Sunday, November 13, 2011

Leaves not Falling

Tree by my house 11-13-11
I do think about global warming now and then.  I write about it less frequently than I think about it.  Thoughts of global warming are usually triggered by crazy extremes.  It might be an exceptional cold spell in the summer or the extreme flooding that has suspend both business and daily activities in Thailand.  Another example could be the October blizzards in New York and New England that shut down everything and left millions without power for over a week.

Sometimes I think about global warming because of trend that I think that I see.  This year the leaves seemed reluctant to fall.  It is November 10 and I am sitting in a Starbucks at dawn awaiting a meeting with a prospective client.  As I look out the window, it seems like half of the trees still have leaves on them.  This seems is late.   The trees with leaves still on them are the maples and oaks:  the hardwoods.  These are usually the last trees to drop their leaves.  The softer woods, the aspens and ashes, are the first.

My recollection is that by the first of November, be it Detroit, Connecticut, or now Chicago, the leaves were usually gone.  The weather also takes decided turn toward the colder.  As far as the weather, that actually happened a week ago.  There is definitely a mid-fall chill going.  The heavier coats are out.  But, there are still too many leaves still on the trees.

I am a Professor of Statistics so I know that there is good chance this year is just part of the ebb and flow, the natural year to year variation, of how fall transforms summer into winter.  This could be at the long end of that variation.  It might be a sign that the globe is warming.  I would have had to have kept better records to actually have drawn an actual statistical conclusion.  I would have to see a trend that is established over a period of years.  That, of course, would have taken initiative, planning, and dedication.  I am more of a casual observer than even an amateur climate scientist.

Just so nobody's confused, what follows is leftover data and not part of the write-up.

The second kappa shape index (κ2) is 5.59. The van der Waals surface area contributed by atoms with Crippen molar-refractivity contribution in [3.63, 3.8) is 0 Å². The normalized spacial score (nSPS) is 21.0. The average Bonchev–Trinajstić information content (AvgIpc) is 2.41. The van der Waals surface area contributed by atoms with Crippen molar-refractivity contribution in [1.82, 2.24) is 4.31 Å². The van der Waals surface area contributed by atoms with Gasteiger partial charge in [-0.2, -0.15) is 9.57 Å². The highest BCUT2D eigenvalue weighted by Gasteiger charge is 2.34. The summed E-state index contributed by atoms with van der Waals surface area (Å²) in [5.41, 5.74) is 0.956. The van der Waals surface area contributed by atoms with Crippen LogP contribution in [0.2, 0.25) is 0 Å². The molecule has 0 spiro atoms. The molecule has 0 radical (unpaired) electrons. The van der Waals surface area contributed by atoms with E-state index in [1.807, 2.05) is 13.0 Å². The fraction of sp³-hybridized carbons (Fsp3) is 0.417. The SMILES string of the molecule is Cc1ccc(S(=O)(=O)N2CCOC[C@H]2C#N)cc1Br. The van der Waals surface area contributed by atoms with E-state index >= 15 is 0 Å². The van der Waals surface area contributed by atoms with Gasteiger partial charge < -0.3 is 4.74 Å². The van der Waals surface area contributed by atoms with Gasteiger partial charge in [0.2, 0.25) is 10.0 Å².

I think back to the shamans, medicine men, and wise elders of native peoples.  It was a time before all of the modern diversions.  There were no TV or internet.  There was not even electricity.  Smart people noticed the natural world and the yearly cycles.  They had a practical knowledge that was passed on orally.  They may have not had official months or written calendars, but they could measure the number of moons from when the leaves budded and sprouted until they turned color and began to drop.  They would know by lore and necessity when the weather is expected to change.

Late or not, global or warming or not, I am not sure.  Will it still a cold, snowy, and long winter?  Or are we a few years away from the leaves never falling?  I cannot answer any of those questions.  All I can say is that I think the leaves are taking noticeably longer to fall this year.

Hey, it is just something I think I noticed.

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